This Is My Favorite Account For Building a Millionaire Retirement

When it comes to trying to build a retirement nest egg to at least a $1 million balance, one account type stands out above all others: the Roth 401(k). Indeed, that type of plan has so much going for it that the Roth 401(k) is my favorite account for building a millionaire retirement.

Between high contribution limits, automatic investments directly from your paycheck, great tax benefits, and the possibility of an employer match, they can be an awesome way to build wealth. In addition, recent changes mean that Roth 401(k) plans are no longer subject to required minimum distributions for the original account owner. That change means that rather than just a great wealth-building tool, a Roth 401(k) can now be an incredibly powerful financial tool throughout your adult life.

Roth road sign

Image source: Getty Images

Contribution limits

In 2024, people under age 50 can typically contribute as much as $23,000 per year to a Roth 401(k) plan. Those aged 50 and up are generally eligible to put aside an additional $7,500 in "catch up" type contributions, making their annual limit as high as $30,500.

The table below shows how many years it would take to build a $1 million nest egg by maxing out a Roth 401(k) plan, depending on what rate of return you earn along the way.

Annual Contribution

10% Annual Returns

8% Annual Returns

6% Annual Returns

4% Annual Returns

$23,000

16.9

18.9

21.5

25.3

$30,500

14.6

16.2

18.2

21.0

Data source: author. Assumes monthly investments and smooth returns.

Of course, you don't have to contribute the maximum allowed to your Roth 401(k). If you're willing to take a longer route to millionaire status or can't quite come up with that amount of cash, you certainly can contribute less. Yet the fact that the Roth 401(k) plan has such high contribution limits is how it can be used to potentially get you from $0 to millionaire status in under 20 years.

Direct contributions from your paycheck

One of the most powerful features of a Roth 401(k) plan is the fact that you fund your investments directly from your paycheck. Once you set up your contribution amount, it will be automatically invested in your choice of available assets, every time you get paid, up until you hit your limit.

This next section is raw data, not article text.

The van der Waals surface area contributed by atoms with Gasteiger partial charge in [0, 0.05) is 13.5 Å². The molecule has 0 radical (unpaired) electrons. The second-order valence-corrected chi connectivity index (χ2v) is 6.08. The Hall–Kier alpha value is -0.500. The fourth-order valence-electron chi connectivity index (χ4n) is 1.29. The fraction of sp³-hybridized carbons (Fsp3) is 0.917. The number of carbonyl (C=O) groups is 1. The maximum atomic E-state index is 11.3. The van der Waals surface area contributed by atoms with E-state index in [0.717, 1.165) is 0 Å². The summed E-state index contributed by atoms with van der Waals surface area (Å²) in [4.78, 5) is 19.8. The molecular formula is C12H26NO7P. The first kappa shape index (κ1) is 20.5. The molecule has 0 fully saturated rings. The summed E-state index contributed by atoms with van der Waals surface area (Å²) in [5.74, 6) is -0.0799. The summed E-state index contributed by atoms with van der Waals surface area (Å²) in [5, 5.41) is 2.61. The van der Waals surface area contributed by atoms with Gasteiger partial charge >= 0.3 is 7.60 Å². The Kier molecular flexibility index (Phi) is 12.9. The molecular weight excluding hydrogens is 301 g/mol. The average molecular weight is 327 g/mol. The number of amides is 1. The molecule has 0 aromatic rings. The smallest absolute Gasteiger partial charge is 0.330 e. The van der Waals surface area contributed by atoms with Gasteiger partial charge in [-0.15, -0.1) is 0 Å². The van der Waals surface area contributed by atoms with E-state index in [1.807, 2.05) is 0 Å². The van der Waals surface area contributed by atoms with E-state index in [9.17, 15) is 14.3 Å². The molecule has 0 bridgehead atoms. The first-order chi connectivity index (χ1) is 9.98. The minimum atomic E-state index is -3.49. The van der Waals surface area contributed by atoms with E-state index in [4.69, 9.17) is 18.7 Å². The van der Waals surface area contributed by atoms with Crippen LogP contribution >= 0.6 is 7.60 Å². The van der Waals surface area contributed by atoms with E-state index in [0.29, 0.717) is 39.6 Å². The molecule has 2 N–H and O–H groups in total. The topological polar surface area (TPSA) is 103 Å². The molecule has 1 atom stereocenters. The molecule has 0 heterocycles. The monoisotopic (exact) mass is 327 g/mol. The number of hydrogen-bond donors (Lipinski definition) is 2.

This is so important because once you make the decision to set up your contribution, it makes investing an automatic priority for you. You don't have to remember to transfer money into your brokerage account. You don't have to get over the fear of buying during a down market. All you have to do is stay employed, and you have an automatic process of dollar-cost averaging into the market every payday.

Great tax benefits

Similar to money you invest in an ordinary brokerage account, you pay income taxes on money you contribute to a Roth 401(k). Where a Roth 401(k) stands out, however, is how that money is treated inside that account and once you withdraw it.

While inside your Roth 401(k) account, your money will compound tax deferred, as dividends and capital gains inside the account are not taxed. In addition, once you qualify by having your Roth 401(k) funded for at least five years and being at least age 59 and a half, any withdrawals you make from your Roth 401(k) will be tax free.

In addition, recall that Roth 401(k) plans are no longer subject to required minimum distributions for the original account owner. That means that you can keep your money compounding in your Roth 401(k) throughout your life and never pay taxes on it.

Potential employer match

If your employer offers a match for 401(k) type contributions, that match will generally extend to Roth 401(k) type contributions as well. Such matches are required to go into a Traditional style 401(k) plan instead of a Roth one, but they still represent additional money compounding on your behalf for your future.

While matches vary by employer, a typical one is 50% of your contributed amount, up to 6% of your salary. If you make $50,000 a year, that's as much as $1,500 more money added to your account and working on your behalf each year, courtesy of your boss' match. That makes it easier for you to reach that millionaire retirement goal all that much faster.

Get started now

As incredible as a Roth 401(k) plan can be when it comes to building a millionaire retirement, you have to sign up to contribute to it for it to be able to work its magic for you. So make today the day you get your plans in place to be able to sign up for yours if you have one available. Once you get on track for that potential millionaire retirement, you'll be very glad you did.

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Chuck Saletta has no position in any of the stocks mentioned. The Motley Fool has no position in any of the stocks mentioned. The Motley Fool has a disclosure policy.

The views and opinions expressed herein are the views and opinions of the author and do not necessarily reflect those of Nasdaq, Inc.

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